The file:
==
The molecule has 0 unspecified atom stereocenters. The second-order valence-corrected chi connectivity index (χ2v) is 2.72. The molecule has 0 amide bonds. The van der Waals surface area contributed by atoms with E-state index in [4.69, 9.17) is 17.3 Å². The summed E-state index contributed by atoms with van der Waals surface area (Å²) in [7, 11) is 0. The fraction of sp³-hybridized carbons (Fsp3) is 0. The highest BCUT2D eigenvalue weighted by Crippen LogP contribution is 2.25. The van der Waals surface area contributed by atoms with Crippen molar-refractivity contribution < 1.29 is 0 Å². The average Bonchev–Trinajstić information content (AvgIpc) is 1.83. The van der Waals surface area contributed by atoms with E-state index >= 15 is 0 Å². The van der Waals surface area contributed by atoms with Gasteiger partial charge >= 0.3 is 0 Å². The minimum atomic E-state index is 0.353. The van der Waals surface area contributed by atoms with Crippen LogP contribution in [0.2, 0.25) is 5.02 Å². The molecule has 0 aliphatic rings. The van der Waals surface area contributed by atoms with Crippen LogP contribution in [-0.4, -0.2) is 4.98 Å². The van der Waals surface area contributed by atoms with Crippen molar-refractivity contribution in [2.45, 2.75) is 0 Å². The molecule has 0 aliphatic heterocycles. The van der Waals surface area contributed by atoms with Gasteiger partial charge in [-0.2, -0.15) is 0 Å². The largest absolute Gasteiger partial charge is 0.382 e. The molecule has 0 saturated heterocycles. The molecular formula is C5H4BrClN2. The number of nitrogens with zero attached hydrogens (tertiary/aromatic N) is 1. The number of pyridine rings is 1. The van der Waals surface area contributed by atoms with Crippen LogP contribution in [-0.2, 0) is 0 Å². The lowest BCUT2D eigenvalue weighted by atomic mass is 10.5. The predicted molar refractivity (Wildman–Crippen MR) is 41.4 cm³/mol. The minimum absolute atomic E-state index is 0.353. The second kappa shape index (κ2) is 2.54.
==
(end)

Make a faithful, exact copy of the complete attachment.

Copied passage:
The molecule has 0 unspecified atom stereocenters. The second-order valence-corrected chi connectivity index (χ2v) is 2.72. The molecule has 0 amide bonds. The van der Waals surface area contributed by atoms with E-state index in [4.69, 9.17) is 17.3 Å². The summed E-state index contributed by atoms with van der Waals surface area (Å²) in [7, 11) is 0. The fraction of sp³-hybridized carbons (Fsp3) is 0. The highest BCUT2D eigenvalue weighted by Crippen LogP contribution is 2.25. The van der Waals surface area contributed by atoms with Crippen molar-refractivity contribution < 1.29 is 0 Å². The average Bonchev–Trinajstić information content (AvgIpc) is 1.83. The van der Waals surface area contributed by atoms with E-state index >= 15 is 0 Å². The van der Waals surface area contributed by atoms with Gasteiger partial charge >= 0.3 is 0 Å². The minimum atomic E-state index is 0.353. The van der Waals surface area contributed by atoms with Crippen LogP contribution in [0.2, 0.25) is 5.02 Å². The molecule has 0 aliphatic rings. The van der Waals surface area contributed by atoms with Crippen LogP contribution in [-0.4, -0.2) is 4.98 Å². The van der Waals surface area contributed by atoms with Crippen molar-refractivity contribution in [2.45, 2.75) is 0 Å². The molecule has 0 aliphatic heterocycles. The van der Waals surface area contributed by atoms with Gasteiger partial charge in [-0.2, -0.15) is 0 Å². The largest absolute Gasteiger partial charge is 0.382 e. The molecule has 0 saturated heterocycles. The molecular formula is C5H4BrClN2. The number of nitrogens with zero attached hydrogens (tertiary/aromatic N) is 1. The number of pyridine rings is 1. The van der Waals surface area contributed by atoms with Crippen LogP contribution in [-0.2, 0) is 0 Å². The lowest BCUT2D eigenvalue weighted by atomic mass is 10.5. The predicted molar refractivity (Wildman–Crippen MR) is 41.4 cm³/mol. The minimum absolute atomic E-state index is 0.353. The second kappa shape index (κ2) is 2.54.